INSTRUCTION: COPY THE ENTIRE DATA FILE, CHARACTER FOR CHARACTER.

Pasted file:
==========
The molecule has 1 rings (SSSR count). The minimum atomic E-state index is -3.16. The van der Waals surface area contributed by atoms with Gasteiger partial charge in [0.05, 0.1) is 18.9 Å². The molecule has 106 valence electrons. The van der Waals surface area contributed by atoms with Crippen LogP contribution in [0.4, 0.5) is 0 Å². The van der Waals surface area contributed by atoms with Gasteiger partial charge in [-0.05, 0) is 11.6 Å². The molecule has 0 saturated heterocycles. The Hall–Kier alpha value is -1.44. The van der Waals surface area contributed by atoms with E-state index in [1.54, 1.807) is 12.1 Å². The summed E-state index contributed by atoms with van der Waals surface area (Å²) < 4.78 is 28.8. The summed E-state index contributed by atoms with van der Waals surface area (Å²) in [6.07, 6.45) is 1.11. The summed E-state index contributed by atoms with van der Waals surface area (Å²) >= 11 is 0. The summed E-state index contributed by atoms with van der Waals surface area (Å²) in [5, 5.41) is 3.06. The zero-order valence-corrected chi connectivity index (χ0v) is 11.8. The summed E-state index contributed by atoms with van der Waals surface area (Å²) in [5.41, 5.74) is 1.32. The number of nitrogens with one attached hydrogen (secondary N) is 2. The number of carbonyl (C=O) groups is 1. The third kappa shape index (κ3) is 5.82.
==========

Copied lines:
The molecule has 1 rings (SSSR count). The minimum atomic E-state index is -3.16. The van der Waals surface area contributed by atoms with Gasteiger partial charge in [0.05, 0.1) is 18.9 Å². The molecule has 106 valence electrons. The van der Waals surface area contributed by atoms with Crippen LogP contribution in [0.4, 0.5) is 0 Å². The van der Waals surface area contributed by atoms with Gasteiger partial charge in [-0.05, 0) is 11.6 Å². The molecule has 0 saturated heterocycles. The Hall–Kier alpha value is -1.44. The van der Waals surface area contributed by atoms with E-state index in [1.54, 1.807) is 12.1 Å². The summed E-state index contributed by atoms with van der Waals surface area (Å²) < 4.78 is 28.8. The summed E-state index contributed by atoms with van der Waals surface area (Å²) in [6.07, 6.45) is 1.11. The summed E-state index contributed by atoms with van der Waals surface area (Å²) >= 11 is 0. The summed E-state index contributed by atoms with van der Waals surface area (Å²) in [5, 5.41) is 3.06. The zero-order valence-corrected chi connectivity index (χ0v) is 11.8. The summed E-state index contributed by atoms with van der Waals surface area (Å²) in [5.41, 5.74) is 1.32. The number of nitrogens with one attached hydrogen (secondary N) is 2. The number of carbonyl (C=O) groups is 1. The third kappa shape index (κ3) is 5.82.